• Overseas seats: Paris and Brussels
  • Client secondments: Yes

Firm profile

Squire Patton Boggs is a global law firm with 46 offices in 19 countries. Our team of 3,000 includes more than 1,500 lawyers. Recognised as having one of the broadest global footprints in the legal industry, we provide access to new knowledge, new markets and new expertise.

We support private and public sector clients across extensive global practice areas. Our teams have well-established local and regional positions across North America, Europe, Asia Pacific, the Middle East and Latin America. Collectively, we cover 140 jurisdictions and speak more than 40 languages.

In the UK, we operate from offices in Birmingham, Leeds, London and Manchester, working with a diverse mix of global clients. Many of these are among the biggest names and brands in the world, and include FTSE and Fortune 100 companies, emerging and fast-growth businesses, financial institutions, and regional and national governments.

Training opportunities

We are looking for people with the skills, attitude and outlook to become our next generation of business lawyers. Among other things, we look carefully at each candidate’s academic background. Lawyers need a high degree of technical ability to be successful and we feel academic ability is one way to demonstrate this. We look for candidates to have achieved BBB at A level (excluding general studies) and be en route to achieving a 2:1 at university. Personal qualities are just as important. We are looking for people who are committed to a career in law, who enjoy working as part of a busy team and respond positively to a challenge. You need to be happy collaborating with a team yet capable of working independently. You will need to demonstrate the energy, resilience and ambition required to succeed in a top global law firm.

Choose from any of our UK offices. With six seats and a variety of practice areas available, you can effectively create your own individual training programme. Prior to starting, some trainees have the opportunity to take part in a three-month pre-training contract secondment, an element that really sets us apart from other law firms. This opportunity helps develop a trainee’s understanding of how businesses work and what is expected of legal advisors. Supervision consists of a two-tier system, with a partner supervisor in your department, as well as a daily supervisor. You will have meetings with your trainee manager and appraisals with your supervisor in each seat. A dedicated trainee mentor is also available for you. You will be guaranteed first-rate work and a high level of involvement with our clients — we believe in offering challenges, responsibility and opportunities.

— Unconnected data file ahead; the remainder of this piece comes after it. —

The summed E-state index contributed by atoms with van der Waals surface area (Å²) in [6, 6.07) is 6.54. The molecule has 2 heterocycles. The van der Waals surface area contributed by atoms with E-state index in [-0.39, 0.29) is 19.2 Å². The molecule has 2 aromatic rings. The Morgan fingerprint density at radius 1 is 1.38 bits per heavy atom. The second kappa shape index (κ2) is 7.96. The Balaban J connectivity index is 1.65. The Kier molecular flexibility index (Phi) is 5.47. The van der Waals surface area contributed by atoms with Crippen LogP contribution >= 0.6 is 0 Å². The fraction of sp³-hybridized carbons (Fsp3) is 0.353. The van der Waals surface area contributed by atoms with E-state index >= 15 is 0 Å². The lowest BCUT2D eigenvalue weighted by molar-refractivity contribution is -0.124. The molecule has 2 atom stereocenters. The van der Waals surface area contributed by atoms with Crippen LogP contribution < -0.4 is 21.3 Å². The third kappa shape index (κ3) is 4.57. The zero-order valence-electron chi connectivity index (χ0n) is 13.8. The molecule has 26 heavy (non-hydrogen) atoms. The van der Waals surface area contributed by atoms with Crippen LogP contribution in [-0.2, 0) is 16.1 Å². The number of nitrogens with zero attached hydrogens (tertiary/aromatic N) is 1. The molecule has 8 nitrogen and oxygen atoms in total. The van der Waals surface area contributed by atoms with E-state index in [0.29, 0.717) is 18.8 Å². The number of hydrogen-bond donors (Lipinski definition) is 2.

Vacation placements

We run a number of paid vacation schemes, giving you the opportunity to see for yourself whether a career at Squire Patton Boggs is for you. The placements offer a genuine insight into the life as a trainee solicitor, giving you the opportunity to gain insights into our exciting, inspiring and challenging work. 

Other benefits

25 days’ holiday, death in service, life assurance, pension and income protection. We also offer a flexible benefits package that includes private medical insurance, dental insurance, critical illness cover, a cash plan, Ride2Work scheme and season ticket loan. We offer financial support for both the Graduate Diploma in Law and Legal Practice Course. 

University law careers fairs 2018

We will be attending 18 law fairs at various universities across the UK.

This Firm's Rankings in
UK Guide, 2018

Ranked Departments

    • Competition Law (Band 6)
    • Corporate/M&A: Mid-Market (Band 3)
    • Employment: Employer (Band 4)
    • Immigration: Companies & Executives (Band 3)
    • Pensions (Band 3)
    • Real Estate: Lower Mid-Market (Band 2)
    • Banking & Finance (Band 3)
    • Construction (Band 2)
    • Employment (Band 2)
    • Environment (Band 1)
    • Information Technology Recognised Practitioner
    • Litigation (Band 2)
    • Pensions (Band 2)
    • Restructuring/Insolvency (Band 2)
    • Banking & Finance (Band 2)
    • Employment (Band 1)
    • Pensions (Band 2)
    • Restructuring/Insolvency (Band 2)
    • Tax (Band 1)
    • Pensions (Band 3)
    • Real Estate Litigation (Band 4)
    • Banking & Finance (Band 2)
    • Corporate/M&A: Mid-Market and Private Equity (Band 3)
    • Employment (Band 3)
    • Litigation (Band 3)
    • Pensions (Band 2)
    • Real Estate (Band 4)
    • Restructuring/Insolvency (Band 2)
    • Tax (Band 2)
    • Banking Litigation (Band 3)
    • Licensing (Band 2)
    • Capital Markets: AIM (Band 4)
    • Health & Safety (Band 3)
    • Media & Entertainment: Advertising & Marketing (Band 2)
    • Pensions Litigation (Band 3)
    • Private Equity: Buyouts: Mid-Market (Band 4)
    • Retail (Band 4)
    • Sport (Band 3)
    • Telecommunications (Band 4)
    • Corporate/M&A: Mid-Market and Private Equity (Band 2)
    • Real Estate (Band 3)
    • Banking & Finance (Band 2)
    • Construction (Band 4)
    • Corporate/M&A: Mid-Market and Private Equity (Band 1)
    • Employment (Band 1)
    • Litigation (Band 2)
    • Planning (Band 1)
    • Real Estate (Band 2)
    • Restructuring/Insolvency (Band 2)
    • Tax (Band 1)